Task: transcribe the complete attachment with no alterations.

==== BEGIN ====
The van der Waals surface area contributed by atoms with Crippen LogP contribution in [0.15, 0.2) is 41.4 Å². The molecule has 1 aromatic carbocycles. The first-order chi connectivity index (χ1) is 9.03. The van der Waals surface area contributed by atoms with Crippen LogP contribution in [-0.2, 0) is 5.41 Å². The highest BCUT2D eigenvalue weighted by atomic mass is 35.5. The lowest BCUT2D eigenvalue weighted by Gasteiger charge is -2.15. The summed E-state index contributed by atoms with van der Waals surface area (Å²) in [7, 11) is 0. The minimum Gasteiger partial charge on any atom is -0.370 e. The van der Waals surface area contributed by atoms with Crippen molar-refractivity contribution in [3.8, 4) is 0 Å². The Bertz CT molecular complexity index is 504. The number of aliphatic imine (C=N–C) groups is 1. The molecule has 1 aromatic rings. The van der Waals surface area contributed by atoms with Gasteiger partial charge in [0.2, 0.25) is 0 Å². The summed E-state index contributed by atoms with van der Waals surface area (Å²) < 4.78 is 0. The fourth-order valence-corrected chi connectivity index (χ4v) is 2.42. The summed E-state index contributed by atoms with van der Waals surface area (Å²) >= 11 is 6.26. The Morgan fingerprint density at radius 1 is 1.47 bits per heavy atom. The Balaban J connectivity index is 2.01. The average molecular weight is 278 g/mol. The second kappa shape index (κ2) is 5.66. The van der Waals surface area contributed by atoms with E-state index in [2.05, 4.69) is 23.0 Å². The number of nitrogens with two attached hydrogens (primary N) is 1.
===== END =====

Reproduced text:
The van der Waals surface area contributed by atoms with Crippen LogP contribution in [0.15, 0.2) is 41.4 Å². The molecule has 1 aromatic carbocycles. The first-order chi connectivity index (χ1) is 9.03. The van der Waals surface area contributed by atoms with Crippen LogP contribution in [-0.2, 0) is 5.41 Å². The highest BCUT2D eigenvalue weighted by atomic mass is 35.5. The lowest BCUT2D eigenvalue weighted by Gasteiger charge is -2.15. The summed E-state index contributed by atoms with van der Waals surface area (Å²) in [7, 11) is 0. The minimum Gasteiger partial charge on any atom is -0.370 e. The van der Waals surface area contributed by atoms with Crippen molar-refractivity contribution in [3.8, 4) is 0 Å². The Bertz CT molecular complexity index is 504. The number of aliphatic imine (C=N–C) groups is 1. The molecule has 1 aromatic rings. The van der Waals surface area contributed by atoms with Gasteiger partial charge in [0.2, 0.25) is 0 Å². The summed E-state index contributed by atoms with van der Waals surface area (Å²) < 4.78 is 0. The fourth-order valence-corrected chi connectivity index (χ4v) is 2.42. The summed E-state index contributed by atoms with van der Waals surface area (Å²) >= 11 is 6.26. The Morgan fingerprint density at radius 1 is 1.47 bits per heavy atom. The Balaban J connectivity index is 2.01. The average molecular weight is 278 g/mol. The second kappa shape index (κ2) is 5.66. The van der Waals surface area contributed by atoms with E-state index in [2.05, 4.69) is 23.0 Å². The number of nitrogens with two attached hydrogens (primary N) is 1.